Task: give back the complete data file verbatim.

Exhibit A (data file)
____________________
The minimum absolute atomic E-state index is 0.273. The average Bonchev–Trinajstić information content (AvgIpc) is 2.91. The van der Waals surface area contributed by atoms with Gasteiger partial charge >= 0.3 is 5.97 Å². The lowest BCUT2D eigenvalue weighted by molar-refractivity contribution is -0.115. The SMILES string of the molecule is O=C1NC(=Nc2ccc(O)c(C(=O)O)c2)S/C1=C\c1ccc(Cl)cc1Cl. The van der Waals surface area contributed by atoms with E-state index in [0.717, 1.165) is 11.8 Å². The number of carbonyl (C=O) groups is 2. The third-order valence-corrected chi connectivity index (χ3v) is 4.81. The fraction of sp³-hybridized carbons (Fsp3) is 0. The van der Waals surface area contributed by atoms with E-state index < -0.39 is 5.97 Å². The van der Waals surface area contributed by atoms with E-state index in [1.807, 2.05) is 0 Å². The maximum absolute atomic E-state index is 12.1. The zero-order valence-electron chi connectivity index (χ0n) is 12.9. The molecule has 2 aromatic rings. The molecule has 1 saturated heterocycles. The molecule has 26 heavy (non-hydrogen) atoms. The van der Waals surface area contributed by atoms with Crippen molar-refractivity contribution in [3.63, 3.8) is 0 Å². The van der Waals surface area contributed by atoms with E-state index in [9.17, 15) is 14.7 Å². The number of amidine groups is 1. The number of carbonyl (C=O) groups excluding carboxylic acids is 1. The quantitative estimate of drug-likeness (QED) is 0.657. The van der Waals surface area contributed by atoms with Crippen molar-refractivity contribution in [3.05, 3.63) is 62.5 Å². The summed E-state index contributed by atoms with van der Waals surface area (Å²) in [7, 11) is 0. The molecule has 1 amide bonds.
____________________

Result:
The minimum absolute atomic E-state index is 0.273. The average Bonchev–Trinajstić information content (AvgIpc) is 2.91. The van der Waals surface area contributed by atoms with Gasteiger partial charge >= 0.3 is 5.97 Å². The lowest BCUT2D eigenvalue weighted by molar-refractivity contribution is -0.115. The SMILES string of the molecule is O=C1NC(=Nc2ccc(O)c(C(=O)O)c2)S/C1=C\c1ccc(Cl)cc1Cl. The van der Waals surface area contributed by atoms with E-state index in [0.717, 1.165) is 11.8 Å². The number of carbonyl (C=O) groups is 2. The third-order valence-corrected chi connectivity index (χ3v) is 4.81. The fraction of sp³-hybridized carbons (Fsp3) is 0. The van der Waals surface area contributed by atoms with E-state index < -0.39 is 5.97 Å². The van der Waals surface area contributed by atoms with E-state index in [1.807, 2.05) is 0 Å². The maximum absolute atomic E-state index is 12.1. The zero-order valence-electron chi connectivity index (χ0n) is 12.9. The molecule has 2 aromatic rings. The molecule has 1 saturated heterocycles. The molecule has 26 heavy (non-hydrogen) atoms. The van der Waals surface area contributed by atoms with Crippen molar-refractivity contribution in [3.63, 3.8) is 0 Å². The van der Waals surface area contributed by atoms with E-state index in [9.17, 15) is 14.7 Å². The number of amidine groups is 1. The number of carbonyl (C=O) groups excluding carboxylic acids is 1. The quantitative estimate of drug-likeness (QED) is 0.657. The van der Waals surface area contributed by atoms with Crippen molar-refractivity contribution in [3.05, 3.63) is 62.5 Å². The summed E-state index contributed by atoms with van der Waals surface area (Å²) in [7, 11) is 0. The molecule has 1 amide bonds.